Thursday, July 8, 2010

Ketchup and Capitalism

Over the Fourth of July weekend, I was reminded of some reasons why free market capitalism is the best system out there.

If any of you just happened to visit a Walmart and saw the pre-Fourth of July insanity--I literally saw two separate Walmart parking lots COMPLETELY full--then you might have seen a little of what I'm talking about. Even with the crazy amounts of people buying everything in sight to stock up for their weekend adventures, I still managed to buy all the staples that I, and everyone else, needed to celebrate. Never was Walmart sold out of what I needed.

A keen eye probably would have noticed that the prices were probably a little higher than usual, although I failed to pay attention because I was hungry looking for chips. One of the great features of the free market is the ability for sellers to raise prices in times of high demand. Some may use the terms "gouging" or "profiteering", but who is hurt in the exchange? Yes, I paid a higher price...but did so willingly, of my own accord, because I needed my Fourth of July kicks more than I wanted the money I gave the cashier. These free market mechanisms also gave me an added benefit: since they were able to raise their prices, I was able to actually find what I needed, and there were few shortages/empty shelves.

Smart shoppers would have realized that prices will be higher leading up to the 4th, so they'd check through their cupboards for the lost ketchup bottle, bag of chips, or can of baked beans. Which points out another free market benefit: efficient use of scarce resources. There's nothing efficient about buying a higher priced ketchup when there's a perfectly good bottle already purchased sitting in your cupboard. Raising prices helps guide consumers in making these decisions, reducing shortages by creating efficiencies.

Another free market benefit shows itself AFTER the 4th. I found myself wandering into Walmart again. Since the store stocked up heavily so they could make a killing profit-wise for the 4th, many things were over-stocked. Surplus 4th of July goods were a fraction of the price they normally are any time of the year. I got a 40 ounce bottle of Heinz ketchup for only $1 dollar. I also noticed baked beans, chips, pop, paper plates, beer, etc. etc. were all dirt cheap as well. Less demand for the cliche 4th of July goods coupled with over-supply makes for some great deals.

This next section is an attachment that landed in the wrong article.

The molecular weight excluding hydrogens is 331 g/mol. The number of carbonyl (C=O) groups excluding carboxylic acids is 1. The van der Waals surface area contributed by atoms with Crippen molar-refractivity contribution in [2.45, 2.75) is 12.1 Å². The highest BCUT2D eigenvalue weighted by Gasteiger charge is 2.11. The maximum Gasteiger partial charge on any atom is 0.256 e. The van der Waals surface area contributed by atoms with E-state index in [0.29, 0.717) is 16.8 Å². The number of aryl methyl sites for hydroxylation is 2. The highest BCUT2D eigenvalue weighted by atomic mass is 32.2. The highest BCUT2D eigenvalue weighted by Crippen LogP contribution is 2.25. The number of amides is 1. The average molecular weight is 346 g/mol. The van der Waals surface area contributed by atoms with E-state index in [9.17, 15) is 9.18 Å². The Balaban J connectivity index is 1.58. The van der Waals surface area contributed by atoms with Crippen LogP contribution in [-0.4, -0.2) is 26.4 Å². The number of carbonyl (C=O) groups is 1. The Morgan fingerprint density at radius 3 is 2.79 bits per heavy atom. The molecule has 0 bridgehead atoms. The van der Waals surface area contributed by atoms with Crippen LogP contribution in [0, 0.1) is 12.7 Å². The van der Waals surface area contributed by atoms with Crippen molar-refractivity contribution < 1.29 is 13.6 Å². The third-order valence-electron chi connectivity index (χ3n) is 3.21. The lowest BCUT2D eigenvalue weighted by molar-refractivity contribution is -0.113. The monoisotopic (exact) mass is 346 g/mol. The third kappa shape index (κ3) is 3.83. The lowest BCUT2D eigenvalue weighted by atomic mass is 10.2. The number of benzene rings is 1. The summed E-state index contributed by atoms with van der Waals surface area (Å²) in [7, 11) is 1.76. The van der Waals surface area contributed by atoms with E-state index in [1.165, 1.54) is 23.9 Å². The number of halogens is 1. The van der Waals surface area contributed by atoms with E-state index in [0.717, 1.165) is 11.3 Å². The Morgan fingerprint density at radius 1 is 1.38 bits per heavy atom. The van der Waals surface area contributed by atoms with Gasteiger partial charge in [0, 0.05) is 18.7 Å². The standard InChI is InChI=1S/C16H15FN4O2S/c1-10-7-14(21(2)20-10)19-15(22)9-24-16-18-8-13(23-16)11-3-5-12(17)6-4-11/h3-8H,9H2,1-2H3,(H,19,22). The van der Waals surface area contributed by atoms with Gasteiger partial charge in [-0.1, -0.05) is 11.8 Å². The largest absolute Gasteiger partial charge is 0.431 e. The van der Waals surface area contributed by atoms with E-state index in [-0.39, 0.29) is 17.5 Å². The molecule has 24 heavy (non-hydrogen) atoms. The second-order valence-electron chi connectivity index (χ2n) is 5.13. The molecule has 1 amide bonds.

To give another example, look at gas prices before/after hurricane Katrina. Leading up to one of the worst hurricanes ever, gas prices steadily increased in anticipation of broken oil rigs, higher travel, etc. Conventional wisdom says we should hate oil companies for doing such a thing, but the unseen side is that oil companies were stocking up barrels in warehouses (reducing pre-Katrina supply) in anticipation of shortage problems post-Katrina. Just as there was no shortage of ketchup in Walmart, after Katrina, which involved essentially evacuating entire states, gas was soon available after the hurricane. There were massive shortages, yes, but that shows the magnitude of the hurricane was beyond even the most risky oil speculators' wildest dreams. But to get things back to normal, allowing prices to do what they wish was the key; using price caps would only have resulted in massive shortages. Hell, I'm sure oil companies would have air-lifted entire gas stations into New Orleans if they knew they could make $120/gallon on gas. But when you're fleeing for your life, I'll buy gas for that much. People fleeing for their lives prior to the hurricane had to pay high prices for gas, but luckily for the "greed" of oil companies trying to make a profit, the most people possible were able to fuel their cars for evacuation with the fewest shortages.

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